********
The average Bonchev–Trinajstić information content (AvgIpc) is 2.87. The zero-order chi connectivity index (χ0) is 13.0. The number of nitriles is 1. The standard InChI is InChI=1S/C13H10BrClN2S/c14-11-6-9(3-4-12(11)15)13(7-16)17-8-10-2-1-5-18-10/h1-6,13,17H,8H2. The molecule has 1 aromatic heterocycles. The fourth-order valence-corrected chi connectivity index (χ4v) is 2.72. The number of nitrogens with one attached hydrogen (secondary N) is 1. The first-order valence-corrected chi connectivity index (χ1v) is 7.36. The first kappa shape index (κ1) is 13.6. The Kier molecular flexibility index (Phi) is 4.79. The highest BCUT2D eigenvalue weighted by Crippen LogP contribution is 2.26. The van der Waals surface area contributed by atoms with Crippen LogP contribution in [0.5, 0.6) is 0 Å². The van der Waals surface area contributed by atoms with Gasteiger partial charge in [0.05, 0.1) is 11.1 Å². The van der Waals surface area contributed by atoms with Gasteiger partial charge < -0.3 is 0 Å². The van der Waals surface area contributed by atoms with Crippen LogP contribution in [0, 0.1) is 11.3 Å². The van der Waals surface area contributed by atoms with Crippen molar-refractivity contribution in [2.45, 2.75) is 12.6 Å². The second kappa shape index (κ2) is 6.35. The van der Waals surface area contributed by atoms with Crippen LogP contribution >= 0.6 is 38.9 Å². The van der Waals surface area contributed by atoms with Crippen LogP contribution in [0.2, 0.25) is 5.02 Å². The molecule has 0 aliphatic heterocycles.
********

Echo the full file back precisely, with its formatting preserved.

The average Bonchev–Trinajstić information content (AvgIpc) is 2.87. The zero-order chi connectivity index (χ0) is 13.0. The number of nitriles is 1. The standard InChI is InChI=1S/C13H10BrClN2S/c14-11-6-9(3-4-12(11)15)13(7-16)17-8-10-2-1-5-18-10/h1-6,13,17H,8H2. The molecule has 1 aromatic heterocycles. The fourth-order valence-corrected chi connectivity index (χ4v) is 2.72. The number of nitrogens with one attached hydrogen (secondary N) is 1. The first-order valence-corrected chi connectivity index (χ1v) is 7.36. The first kappa shape index (κ1) is 13.6. The Kier molecular flexibility index (Phi) is 4.79. The highest BCUT2D eigenvalue weighted by Crippen LogP contribution is 2.26. The van der Waals surface area contributed by atoms with Crippen LogP contribution in [0.5, 0.6) is 0 Å². The van der Waals surface area contributed by atoms with Gasteiger partial charge in [0.05, 0.1) is 11.1 Å². The van der Waals surface area contributed by atoms with Gasteiger partial charge < -0.3 is 0 Å². The van der Waals surface area contributed by atoms with Crippen LogP contribution in [0, 0.1) is 11.3 Å². The van der Waals surface area contributed by atoms with Crippen molar-refractivity contribution in [2.45, 2.75) is 12.6 Å². The second kappa shape index (κ2) is 6.35. The van der Waals surface area contributed by atoms with Crippen LogP contribution >= 0.6 is 38.9 Å². The van der Waals surface area contributed by atoms with Crippen LogP contribution in [0.2, 0.25) is 5.02 Å². The molecule has 0 aliphatic heterocycles.